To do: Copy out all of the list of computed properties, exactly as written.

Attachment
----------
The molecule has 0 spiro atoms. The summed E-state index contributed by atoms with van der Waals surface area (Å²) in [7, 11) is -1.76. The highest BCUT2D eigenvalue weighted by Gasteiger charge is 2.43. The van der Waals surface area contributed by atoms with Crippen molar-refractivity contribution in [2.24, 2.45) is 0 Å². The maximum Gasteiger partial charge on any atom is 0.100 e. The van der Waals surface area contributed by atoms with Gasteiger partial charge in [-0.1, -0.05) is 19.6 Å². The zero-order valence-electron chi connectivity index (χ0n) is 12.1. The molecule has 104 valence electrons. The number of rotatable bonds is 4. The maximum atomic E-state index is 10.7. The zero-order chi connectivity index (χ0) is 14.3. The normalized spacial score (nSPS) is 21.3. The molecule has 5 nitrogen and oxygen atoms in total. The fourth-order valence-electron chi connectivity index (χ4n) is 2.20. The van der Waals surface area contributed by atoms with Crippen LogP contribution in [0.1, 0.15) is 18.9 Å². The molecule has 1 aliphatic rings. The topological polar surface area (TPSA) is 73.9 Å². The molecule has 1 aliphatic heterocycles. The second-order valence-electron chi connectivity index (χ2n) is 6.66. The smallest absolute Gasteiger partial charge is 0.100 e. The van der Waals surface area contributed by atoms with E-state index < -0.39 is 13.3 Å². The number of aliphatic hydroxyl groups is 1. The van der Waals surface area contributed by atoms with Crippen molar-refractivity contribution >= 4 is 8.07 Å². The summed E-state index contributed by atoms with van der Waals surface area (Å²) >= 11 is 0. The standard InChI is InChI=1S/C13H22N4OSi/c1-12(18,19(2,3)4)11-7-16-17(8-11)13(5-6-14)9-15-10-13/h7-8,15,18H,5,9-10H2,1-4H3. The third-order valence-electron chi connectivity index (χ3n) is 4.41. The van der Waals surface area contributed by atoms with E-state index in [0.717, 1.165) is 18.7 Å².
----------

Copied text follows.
The molecule has 0 spiro atoms. The summed E-state index contributed by atoms with van der Waals surface area (Å²) in [7, 11) is -1.76. The highest BCUT2D eigenvalue weighted by Gasteiger charge is 2.43. The van der Waals surface area contributed by atoms with Crippen molar-refractivity contribution in [2.24, 2.45) is 0 Å². The maximum Gasteiger partial charge on any atom is 0.100 e. The van der Waals surface area contributed by atoms with Gasteiger partial charge in [-0.1, -0.05) is 19.6 Å². The zero-order valence-electron chi connectivity index (χ0n) is 12.1. The molecule has 104 valence electrons. The number of rotatable bonds is 4. The maximum atomic E-state index is 10.7. The zero-order chi connectivity index (χ0) is 14.3. The normalized spacial score (nSPS) is 21.3. The molecule has 5 nitrogen and oxygen atoms in total. The fourth-order valence-electron chi connectivity index (χ4n) is 2.20. The van der Waals surface area contributed by atoms with Crippen LogP contribution in [0.1, 0.15) is 18.9 Å². The molecule has 1 aliphatic rings. The topological polar surface area (TPSA) is 73.9 Å². The molecule has 1 aliphatic heterocycles. The second-order valence-electron chi connectivity index (χ2n) is 6.66. The smallest absolute Gasteiger partial charge is 0.100 e. The van der Waals surface area contributed by atoms with E-state index < -0.39 is 13.3 Å². The number of aliphatic hydroxyl groups is 1. The van der Waals surface area contributed by atoms with Crippen molar-refractivity contribution >= 4 is 8.07 Å². The summed E-state index contributed by atoms with van der Waals surface area (Å²) >= 11 is 0. The standard InChI is InChI=1S/C13H22N4OSi/c1-12(18,19(2,3)4)11-7-16-17(8-11)13(5-6-14)9-15-10-13/h7-8,15,18H,5,9-10H2,1-4H3. The third-order valence-electron chi connectivity index (χ3n) is 4.41. The van der Waals surface area contributed by atoms with E-state index in [0.717, 1.165) is 18.7 Å².